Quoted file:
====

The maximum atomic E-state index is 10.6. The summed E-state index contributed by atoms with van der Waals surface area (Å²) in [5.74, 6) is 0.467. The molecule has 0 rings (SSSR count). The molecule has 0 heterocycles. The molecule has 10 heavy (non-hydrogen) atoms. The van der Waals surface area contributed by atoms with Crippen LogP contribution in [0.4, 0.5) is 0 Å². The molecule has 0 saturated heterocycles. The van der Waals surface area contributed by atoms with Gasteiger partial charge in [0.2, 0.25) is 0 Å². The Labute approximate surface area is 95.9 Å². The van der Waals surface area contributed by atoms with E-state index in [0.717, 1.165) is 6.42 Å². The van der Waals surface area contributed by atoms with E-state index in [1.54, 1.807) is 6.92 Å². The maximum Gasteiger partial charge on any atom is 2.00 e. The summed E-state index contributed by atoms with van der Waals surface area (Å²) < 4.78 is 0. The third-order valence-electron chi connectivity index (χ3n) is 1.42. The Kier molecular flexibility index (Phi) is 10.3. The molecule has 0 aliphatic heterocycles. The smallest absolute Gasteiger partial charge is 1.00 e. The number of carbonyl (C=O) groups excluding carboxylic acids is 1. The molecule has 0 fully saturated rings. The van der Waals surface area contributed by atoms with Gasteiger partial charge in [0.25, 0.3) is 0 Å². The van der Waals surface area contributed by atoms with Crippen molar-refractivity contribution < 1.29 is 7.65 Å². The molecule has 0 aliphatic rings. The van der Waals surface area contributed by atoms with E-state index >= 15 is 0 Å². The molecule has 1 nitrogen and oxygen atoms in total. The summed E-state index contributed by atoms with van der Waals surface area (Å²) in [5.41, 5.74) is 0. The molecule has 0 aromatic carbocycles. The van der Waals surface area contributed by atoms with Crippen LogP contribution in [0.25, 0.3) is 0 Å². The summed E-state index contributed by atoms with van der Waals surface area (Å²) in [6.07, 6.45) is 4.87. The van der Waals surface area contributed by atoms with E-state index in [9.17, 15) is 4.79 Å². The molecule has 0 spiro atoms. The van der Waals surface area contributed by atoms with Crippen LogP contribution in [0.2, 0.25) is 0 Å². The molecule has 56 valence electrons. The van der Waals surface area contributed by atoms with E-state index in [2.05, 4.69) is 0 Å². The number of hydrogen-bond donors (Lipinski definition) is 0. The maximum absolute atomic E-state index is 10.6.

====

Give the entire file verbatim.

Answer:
The maximum atomic E-state index is 10.6. The summed E-state index contributed by atoms with van der Waals surface area (Å²) in [5.74, 6) is 0.467. The molecule has 0 rings (SSSR count). The molecule has 0 heterocycles. The molecule has 10 heavy (non-hydrogen) atoms. The van der Waals surface area contributed by atoms with Crippen LogP contribution in [0.4, 0.5) is 0 Å². The molecule has 0 saturated heterocycles. The van der Waals surface area contributed by atoms with Gasteiger partial charge in [0.2, 0.25) is 0 Å². The Labute approximate surface area is 95.9 Å². The van der Waals surface area contributed by atoms with E-state index in [0.717, 1.165) is 6.42 Å². The van der Waals surface area contributed by atoms with E-state index in [1.54, 1.807) is 6.92 Å². The maximum Gasteiger partial charge on any atom is 2.00 e. The summed E-state index contributed by atoms with van der Waals surface area (Å²) < 4.78 is 0. The third-order valence-electron chi connectivity index (χ3n) is 1.42. The Kier molecular flexibility index (Phi) is 10.3. The molecule has 0 aliphatic heterocycles. The smallest absolute Gasteiger partial charge is 1.00 e. The number of carbonyl (C=O) groups excluding carboxylic acids is 1. The molecule has 0 fully saturated rings. The van der Waals surface area contributed by atoms with Gasteiger partial charge in [0.25, 0.3) is 0 Å². The van der Waals surface area contributed by atoms with Crippen molar-refractivity contribution < 1.29 is 7.65 Å². The molecule has 0 aliphatic rings. The van der Waals surface area contributed by atoms with E-state index >= 15 is 0 Å². The molecule has 1 nitrogen and oxygen atoms in total. The summed E-state index contributed by atoms with van der Waals surface area (Å²) in [5.41, 5.74) is 0. The molecule has 0 aromatic carbocycles. The van der Waals surface area contributed by atoms with Crippen LogP contribution in [0.25, 0.3) is 0 Å². The summed E-state index contributed by atoms with van der Waals surface area (Å²) in [6.07, 6.45) is 4.87. The van der Waals surface area contributed by atoms with E-state index in [9.17, 15) is 4.79 Å². The molecule has 0 spiro atoms. The van der Waals surface area contributed by atoms with Crippen LogP contribution in [0.2, 0.25) is 0 Å². The molecule has 56 valence electrons. The van der Waals surface area contributed by atoms with E-state index in [2.05, 4.69) is 0 Å². The number of hydrogen-bond donors (Lipinski definition) is 0. The maximum absolute atomic E-state index is 10.6.